Dave: There's a good reason why a lot of wines have been described as having a "hint of pencil lead". The oak barrels used for wine are toasted with an open fire during their manufacture. For red wines, the barrels are given a "medium" or "heavy" toast. White wines rarely (if ever) get much more than a "light" toast. The heavier toastings essentially char the inside. What do you get when you char vegetable matter? Charcoal (which is almost all carbon with some impurities). Certainly, you won't get a cedar flavour so it comes down to the lead and not the wood which is what people are really describing.

Regular pencil lead is made of graphite and clay. I have about 45 or so leads for Yard-O-Led pencils which I believe are made from graphite and clay and not graphite and polymer. I took all of that lead and stuck it in airtight container overnight and then opened it up. I certainly smelled pencil lead. Whether I am smelling the graphite or the clay, I can't be 100% certain because I don't know what kind of clay is being used and how odorous it is.

I never chewed pencils when I was a child but I did sharpen a lot of them. There was definitely a smell (beyond the wood) that was similar the Yard-O-Led lead smell. The most used kinds of drawing charcoal are vine charcoal which has no binder and compressed charcoal which is charcoal powder bound with a gum binder. To my nose, charcoal has almost the same smell as traditional pencil lead.

As an aside, for white wines, the level of the lighter toasting determines the amount of "oak" flavour a white wine receives. Also white wines are typically put into newer barrels while red wines use much older barrels which impart much less oak flavour. Older barrels impart more complexity into the wines. That's why some white wine makers particularly in France (such as Krug) use older barrels during at least part of the fermentation for their whites and it shows in the complexity of their whites.

(A co-worker once asked me "Is there anything you don't know?" to which I replied "I don't know why I'm still at this company." LOL)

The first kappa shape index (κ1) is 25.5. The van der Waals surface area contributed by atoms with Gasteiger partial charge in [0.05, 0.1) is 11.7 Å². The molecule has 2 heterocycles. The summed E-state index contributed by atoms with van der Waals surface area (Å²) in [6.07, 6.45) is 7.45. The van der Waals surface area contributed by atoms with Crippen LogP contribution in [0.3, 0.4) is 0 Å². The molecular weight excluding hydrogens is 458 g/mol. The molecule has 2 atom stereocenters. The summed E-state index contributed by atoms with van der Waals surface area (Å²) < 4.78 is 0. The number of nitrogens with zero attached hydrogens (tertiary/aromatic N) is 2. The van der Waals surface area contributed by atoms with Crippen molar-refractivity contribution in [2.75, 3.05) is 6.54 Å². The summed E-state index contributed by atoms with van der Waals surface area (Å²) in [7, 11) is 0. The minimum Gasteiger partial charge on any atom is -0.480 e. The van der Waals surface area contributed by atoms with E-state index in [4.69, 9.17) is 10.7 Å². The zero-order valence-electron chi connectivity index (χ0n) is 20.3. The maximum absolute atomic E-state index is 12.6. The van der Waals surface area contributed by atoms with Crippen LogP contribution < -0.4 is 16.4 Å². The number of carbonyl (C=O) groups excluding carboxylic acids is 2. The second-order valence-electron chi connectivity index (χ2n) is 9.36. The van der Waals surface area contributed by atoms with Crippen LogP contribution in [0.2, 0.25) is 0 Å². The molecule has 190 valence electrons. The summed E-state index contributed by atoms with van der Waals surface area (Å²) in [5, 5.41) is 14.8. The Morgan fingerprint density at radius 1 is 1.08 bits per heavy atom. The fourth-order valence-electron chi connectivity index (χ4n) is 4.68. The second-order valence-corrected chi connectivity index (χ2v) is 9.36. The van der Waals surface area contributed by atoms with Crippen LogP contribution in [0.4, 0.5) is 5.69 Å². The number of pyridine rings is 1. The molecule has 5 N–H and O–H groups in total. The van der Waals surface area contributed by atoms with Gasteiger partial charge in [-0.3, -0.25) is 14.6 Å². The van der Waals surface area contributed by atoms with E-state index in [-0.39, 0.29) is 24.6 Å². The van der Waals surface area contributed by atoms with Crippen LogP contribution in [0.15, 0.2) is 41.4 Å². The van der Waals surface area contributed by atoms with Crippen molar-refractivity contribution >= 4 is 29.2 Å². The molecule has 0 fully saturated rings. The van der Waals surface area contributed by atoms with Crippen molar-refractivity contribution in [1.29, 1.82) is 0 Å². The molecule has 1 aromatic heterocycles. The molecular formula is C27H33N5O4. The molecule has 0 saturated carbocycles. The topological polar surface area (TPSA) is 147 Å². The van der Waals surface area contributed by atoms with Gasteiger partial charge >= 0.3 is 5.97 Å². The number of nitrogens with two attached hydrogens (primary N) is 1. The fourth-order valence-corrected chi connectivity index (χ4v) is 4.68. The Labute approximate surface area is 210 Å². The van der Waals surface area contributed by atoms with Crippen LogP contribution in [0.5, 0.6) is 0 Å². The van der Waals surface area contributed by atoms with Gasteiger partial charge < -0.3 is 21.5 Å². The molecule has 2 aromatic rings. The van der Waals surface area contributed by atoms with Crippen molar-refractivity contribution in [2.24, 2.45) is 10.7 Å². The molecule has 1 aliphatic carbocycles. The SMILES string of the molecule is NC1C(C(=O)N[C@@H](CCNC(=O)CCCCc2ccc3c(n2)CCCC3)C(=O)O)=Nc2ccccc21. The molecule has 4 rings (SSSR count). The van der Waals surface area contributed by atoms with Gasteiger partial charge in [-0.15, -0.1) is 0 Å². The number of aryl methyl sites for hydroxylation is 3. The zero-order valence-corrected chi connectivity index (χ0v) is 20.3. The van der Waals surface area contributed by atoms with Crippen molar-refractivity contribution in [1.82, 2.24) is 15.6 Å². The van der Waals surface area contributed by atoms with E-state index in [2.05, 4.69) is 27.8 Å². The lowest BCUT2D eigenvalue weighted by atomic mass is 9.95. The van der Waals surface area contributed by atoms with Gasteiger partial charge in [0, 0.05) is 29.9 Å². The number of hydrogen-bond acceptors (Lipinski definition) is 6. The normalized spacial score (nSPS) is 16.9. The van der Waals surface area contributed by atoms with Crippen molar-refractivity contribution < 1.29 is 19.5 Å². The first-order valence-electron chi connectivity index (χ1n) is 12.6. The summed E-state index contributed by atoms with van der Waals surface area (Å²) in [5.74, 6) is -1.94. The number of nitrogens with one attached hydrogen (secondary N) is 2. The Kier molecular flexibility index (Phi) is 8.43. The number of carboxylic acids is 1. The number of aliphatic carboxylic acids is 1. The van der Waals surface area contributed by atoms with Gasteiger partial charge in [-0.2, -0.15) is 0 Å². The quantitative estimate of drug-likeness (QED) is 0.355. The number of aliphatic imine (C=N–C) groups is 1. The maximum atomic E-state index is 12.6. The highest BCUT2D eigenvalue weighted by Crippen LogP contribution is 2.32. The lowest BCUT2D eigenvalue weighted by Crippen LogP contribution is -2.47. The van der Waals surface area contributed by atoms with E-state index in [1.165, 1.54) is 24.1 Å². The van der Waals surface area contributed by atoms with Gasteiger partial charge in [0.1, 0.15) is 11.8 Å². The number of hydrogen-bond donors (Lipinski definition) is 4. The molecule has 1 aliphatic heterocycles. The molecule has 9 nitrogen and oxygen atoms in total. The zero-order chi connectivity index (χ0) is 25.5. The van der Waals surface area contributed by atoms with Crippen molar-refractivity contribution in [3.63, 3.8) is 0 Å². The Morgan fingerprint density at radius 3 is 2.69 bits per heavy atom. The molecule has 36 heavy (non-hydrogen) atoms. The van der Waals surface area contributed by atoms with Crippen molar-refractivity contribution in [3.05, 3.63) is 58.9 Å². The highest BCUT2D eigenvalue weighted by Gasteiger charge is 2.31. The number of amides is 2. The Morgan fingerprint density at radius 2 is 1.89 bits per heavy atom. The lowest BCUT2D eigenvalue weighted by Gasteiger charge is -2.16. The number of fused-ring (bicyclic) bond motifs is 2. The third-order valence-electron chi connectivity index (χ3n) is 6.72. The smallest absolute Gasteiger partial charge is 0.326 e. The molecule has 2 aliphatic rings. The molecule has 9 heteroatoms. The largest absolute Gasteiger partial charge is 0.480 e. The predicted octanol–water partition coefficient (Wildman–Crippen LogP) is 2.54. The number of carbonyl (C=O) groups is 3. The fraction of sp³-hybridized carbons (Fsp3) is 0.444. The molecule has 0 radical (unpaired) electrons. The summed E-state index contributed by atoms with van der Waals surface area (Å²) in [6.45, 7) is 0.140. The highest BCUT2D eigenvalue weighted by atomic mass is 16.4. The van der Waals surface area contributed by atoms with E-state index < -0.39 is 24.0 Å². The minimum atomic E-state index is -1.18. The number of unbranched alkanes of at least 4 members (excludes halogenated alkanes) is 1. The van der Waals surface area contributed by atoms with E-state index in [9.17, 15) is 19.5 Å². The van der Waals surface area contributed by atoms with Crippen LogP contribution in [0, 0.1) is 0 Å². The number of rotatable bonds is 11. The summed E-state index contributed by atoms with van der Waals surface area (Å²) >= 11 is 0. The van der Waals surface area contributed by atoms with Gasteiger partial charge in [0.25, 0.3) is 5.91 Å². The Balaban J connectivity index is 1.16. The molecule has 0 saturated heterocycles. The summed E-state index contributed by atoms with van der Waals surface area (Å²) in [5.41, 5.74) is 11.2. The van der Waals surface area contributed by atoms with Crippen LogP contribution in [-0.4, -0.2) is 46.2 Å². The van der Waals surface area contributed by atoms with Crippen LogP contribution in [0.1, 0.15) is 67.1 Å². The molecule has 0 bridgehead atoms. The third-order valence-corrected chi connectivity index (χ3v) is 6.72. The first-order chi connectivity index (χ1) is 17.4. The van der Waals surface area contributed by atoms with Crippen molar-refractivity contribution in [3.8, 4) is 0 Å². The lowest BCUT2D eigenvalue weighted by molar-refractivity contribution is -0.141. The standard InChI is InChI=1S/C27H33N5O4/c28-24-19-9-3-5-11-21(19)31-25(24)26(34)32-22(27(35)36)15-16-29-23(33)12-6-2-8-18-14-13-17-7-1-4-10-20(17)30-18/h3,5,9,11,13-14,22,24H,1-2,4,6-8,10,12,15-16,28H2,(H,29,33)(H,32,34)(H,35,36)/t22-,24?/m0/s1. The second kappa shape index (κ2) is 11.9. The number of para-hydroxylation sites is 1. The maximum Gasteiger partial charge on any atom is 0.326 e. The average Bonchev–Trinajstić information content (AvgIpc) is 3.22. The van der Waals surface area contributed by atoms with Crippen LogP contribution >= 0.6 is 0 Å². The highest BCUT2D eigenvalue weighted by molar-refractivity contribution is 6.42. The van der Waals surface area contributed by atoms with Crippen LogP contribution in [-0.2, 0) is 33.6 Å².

Wilson said...

I forgot something (which is surprising given the length of my last post).

Most red wines are bottled only after a few years in the cask. The better ones are bottled typically after 5 years. The more time in the cask, the more likely the pencil flavour/aroma will be present and really it's only a "hint" and not like a mouth full of pencil lead

kiwi-d said...

Hi Wilson
Well plenty of good info as always. Perhaps then your personal blog is encyclopediabritannica.blogspot.com ?

Wilson said...

Dave: LOL. Funny thing is that my family never owned a set. I know so very little that it's disheartening. I have almost no time or desire for blogging. I only write a lot here because it's only one of two blogs that I read on a daily basis and there's always something interesting to talk about here.

kiwi-d said...

OK, well I'll take the "only one of two blogs" as a compliment and quit while I'm ahead :-)

I can however update the beer tasting. Despite being produced in a former sawmill, I can detect no extra taint of wood or pencil in their pilsner, India pale ale or wheat beer. However, their porter still remains, and thats probably got some hint of smoke or charcoal or something. Problem is, I'm not usually a porter type, still in the name of science I must forge ahead.